Labor's Struggles: Report From The Front
Professor Bill Gould spoke with Politico's Joseph Williams about the labor-management wars and how Republicans are more "ferocious" today in their pursuit of the NLRB than they were in the 90's.
From 1997 until last week, Wilma Liebman served on the front lines of the labor-management wars. As a member and then chairwoman of the National Labor Relations Board, which polices workplace laws and unionization drives, she had a unique vantage point to witness organized labor's fortunes wax and wane - but mostly wane.
Yet she sounds surprised - and dismayed - at the attacks on the bipartisan board she led until her term expired Aug. 27th, and the diminished clout of the national labor movement in general.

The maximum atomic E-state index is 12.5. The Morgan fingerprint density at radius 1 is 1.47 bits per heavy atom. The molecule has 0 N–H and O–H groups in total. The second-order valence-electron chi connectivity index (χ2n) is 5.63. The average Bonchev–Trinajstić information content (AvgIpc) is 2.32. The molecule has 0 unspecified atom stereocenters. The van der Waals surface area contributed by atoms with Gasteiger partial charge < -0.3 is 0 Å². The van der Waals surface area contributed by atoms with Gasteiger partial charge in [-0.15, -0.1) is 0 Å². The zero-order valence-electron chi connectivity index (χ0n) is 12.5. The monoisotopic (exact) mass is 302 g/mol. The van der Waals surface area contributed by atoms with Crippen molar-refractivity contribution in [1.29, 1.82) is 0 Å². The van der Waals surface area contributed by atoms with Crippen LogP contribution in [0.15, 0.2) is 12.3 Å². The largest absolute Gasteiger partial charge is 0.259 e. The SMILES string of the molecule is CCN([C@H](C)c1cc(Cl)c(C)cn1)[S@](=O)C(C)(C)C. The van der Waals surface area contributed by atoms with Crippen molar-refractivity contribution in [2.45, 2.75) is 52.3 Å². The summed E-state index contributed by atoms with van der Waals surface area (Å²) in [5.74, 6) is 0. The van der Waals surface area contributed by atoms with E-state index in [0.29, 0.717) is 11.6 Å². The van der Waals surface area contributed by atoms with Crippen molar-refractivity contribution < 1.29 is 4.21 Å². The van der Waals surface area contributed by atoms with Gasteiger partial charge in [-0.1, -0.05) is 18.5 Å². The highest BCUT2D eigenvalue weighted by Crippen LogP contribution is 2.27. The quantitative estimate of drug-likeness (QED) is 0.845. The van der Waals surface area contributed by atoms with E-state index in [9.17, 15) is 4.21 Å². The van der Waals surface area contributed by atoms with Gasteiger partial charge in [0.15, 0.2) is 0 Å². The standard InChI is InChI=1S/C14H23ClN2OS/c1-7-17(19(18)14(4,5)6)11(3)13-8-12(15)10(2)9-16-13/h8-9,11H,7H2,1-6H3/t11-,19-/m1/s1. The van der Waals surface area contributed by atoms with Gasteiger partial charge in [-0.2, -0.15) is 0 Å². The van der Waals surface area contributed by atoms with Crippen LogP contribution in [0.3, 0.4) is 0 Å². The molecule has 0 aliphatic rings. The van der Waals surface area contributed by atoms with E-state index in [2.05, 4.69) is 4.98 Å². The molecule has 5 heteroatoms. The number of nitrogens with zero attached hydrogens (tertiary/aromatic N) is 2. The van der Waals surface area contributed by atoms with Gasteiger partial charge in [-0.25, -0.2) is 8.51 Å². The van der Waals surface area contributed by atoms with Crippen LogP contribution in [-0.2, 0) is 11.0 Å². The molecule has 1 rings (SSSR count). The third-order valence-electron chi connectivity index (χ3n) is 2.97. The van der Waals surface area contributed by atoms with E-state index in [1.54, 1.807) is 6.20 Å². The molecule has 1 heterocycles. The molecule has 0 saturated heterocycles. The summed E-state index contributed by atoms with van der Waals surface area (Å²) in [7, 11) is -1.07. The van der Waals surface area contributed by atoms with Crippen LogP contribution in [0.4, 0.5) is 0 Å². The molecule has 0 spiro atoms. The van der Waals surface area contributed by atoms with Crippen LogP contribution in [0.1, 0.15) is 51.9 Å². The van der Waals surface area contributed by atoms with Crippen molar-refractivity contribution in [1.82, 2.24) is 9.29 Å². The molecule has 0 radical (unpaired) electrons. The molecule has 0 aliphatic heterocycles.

Stanford law professor and labor historian William Gould, a former NLRB chairman, said Big Labor has always been in the Republicans' cross-hairs, practically from the time the movement matured as a political force in the 1930s and 1940s. What's different now, he said, is the GOP has firepower to do significant damage to a movement in decline.
Republicans "have no interest whatsoever in the rule of law in the workplace, and in the 90s, when I was chairman of the board, they went after me and my board and tried to reverse what we had done," said Gould.
"In a way, what's happening now is just an extension of what they were doing with the Clinton board in the 90s...It's hard for me to accept, in light of what I experienced in the 90s, but they are more ferocious than what I experienced" back then.